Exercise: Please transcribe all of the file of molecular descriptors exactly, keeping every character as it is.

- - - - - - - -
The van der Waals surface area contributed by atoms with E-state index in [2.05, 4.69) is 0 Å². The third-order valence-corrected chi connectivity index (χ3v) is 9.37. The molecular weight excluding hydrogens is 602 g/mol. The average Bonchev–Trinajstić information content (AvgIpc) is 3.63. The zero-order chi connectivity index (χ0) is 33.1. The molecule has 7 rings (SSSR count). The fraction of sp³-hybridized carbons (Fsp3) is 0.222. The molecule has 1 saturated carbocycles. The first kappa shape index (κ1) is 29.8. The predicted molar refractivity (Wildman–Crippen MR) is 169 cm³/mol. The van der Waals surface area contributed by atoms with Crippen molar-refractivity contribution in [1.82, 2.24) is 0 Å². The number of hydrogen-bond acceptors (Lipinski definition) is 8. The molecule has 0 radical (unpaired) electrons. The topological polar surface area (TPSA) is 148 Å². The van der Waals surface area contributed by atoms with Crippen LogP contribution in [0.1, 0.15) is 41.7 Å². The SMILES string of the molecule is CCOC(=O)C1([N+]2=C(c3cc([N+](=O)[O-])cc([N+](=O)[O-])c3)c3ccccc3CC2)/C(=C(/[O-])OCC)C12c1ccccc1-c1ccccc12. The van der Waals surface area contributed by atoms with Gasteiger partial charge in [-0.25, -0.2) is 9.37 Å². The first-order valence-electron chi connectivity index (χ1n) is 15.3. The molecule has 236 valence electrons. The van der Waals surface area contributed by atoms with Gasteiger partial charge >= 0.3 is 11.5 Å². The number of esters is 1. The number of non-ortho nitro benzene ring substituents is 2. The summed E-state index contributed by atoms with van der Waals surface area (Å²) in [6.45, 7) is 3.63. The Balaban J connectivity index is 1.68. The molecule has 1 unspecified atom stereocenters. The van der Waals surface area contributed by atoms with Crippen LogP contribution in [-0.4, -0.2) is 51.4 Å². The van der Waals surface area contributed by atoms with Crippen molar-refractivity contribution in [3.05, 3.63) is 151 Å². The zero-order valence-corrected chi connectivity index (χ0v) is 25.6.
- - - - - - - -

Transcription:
The van der Waals surface area contributed by atoms with E-state index in [2.05, 4.69) is 0 Å². The third-order valence-corrected chi connectivity index (χ3v) is 9.37. The molecular weight excluding hydrogens is 602 g/mol. The average Bonchev–Trinajstić information content (AvgIpc) is 3.63. The zero-order chi connectivity index (χ0) is 33.1. The molecule has 7 rings (SSSR count). The fraction of sp³-hybridized carbons (Fsp3) is 0.222. The molecule has 1 saturated carbocycles. The first kappa shape index (κ1) is 29.8. The predicted molar refractivity (Wildman–Crippen MR) is 169 cm³/mol. The van der Waals surface area contributed by atoms with Crippen molar-refractivity contribution in [1.82, 2.24) is 0 Å². The number of hydrogen-bond acceptors (Lipinski definition) is 8. The molecule has 0 radical (unpaired) electrons. The topological polar surface area (TPSA) is 148 Å². The van der Waals surface area contributed by atoms with Crippen LogP contribution in [0.1, 0.15) is 41.7 Å². The SMILES string of the molecule is CCOC(=O)C1([N+]2=C(c3cc([N+](=O)[O-])cc([N+](=O)[O-])c3)c3ccccc3CC2)/C(=C(/[O-])OCC)C12c1ccccc1-c1ccccc12. The van der Waals surface area contributed by atoms with Gasteiger partial charge in [-0.25, -0.2) is 9.37 Å². The first-order valence-electron chi connectivity index (χ1n) is 15.3. The molecule has 236 valence electrons. The van der Waals surface area contributed by atoms with Gasteiger partial charge >= 0.3 is 11.5 Å². The number of esters is 1. The number of non-ortho nitro benzene ring substituents is 2. The summed E-state index contributed by atoms with van der Waals surface area (Å²) in [6.45, 7) is 3.63. The Balaban J connectivity index is 1.68. The molecule has 1 unspecified atom stereocenters. The van der Waals surface area contributed by atoms with Crippen LogP contribution in [-0.4, -0.2) is 51.4 Å². The van der Waals surface area contributed by atoms with Crippen molar-refractivity contribution in [3.05, 3.63) is 151 Å². The zero-order valence-corrected chi connectivity index (χ0v) is 25.6.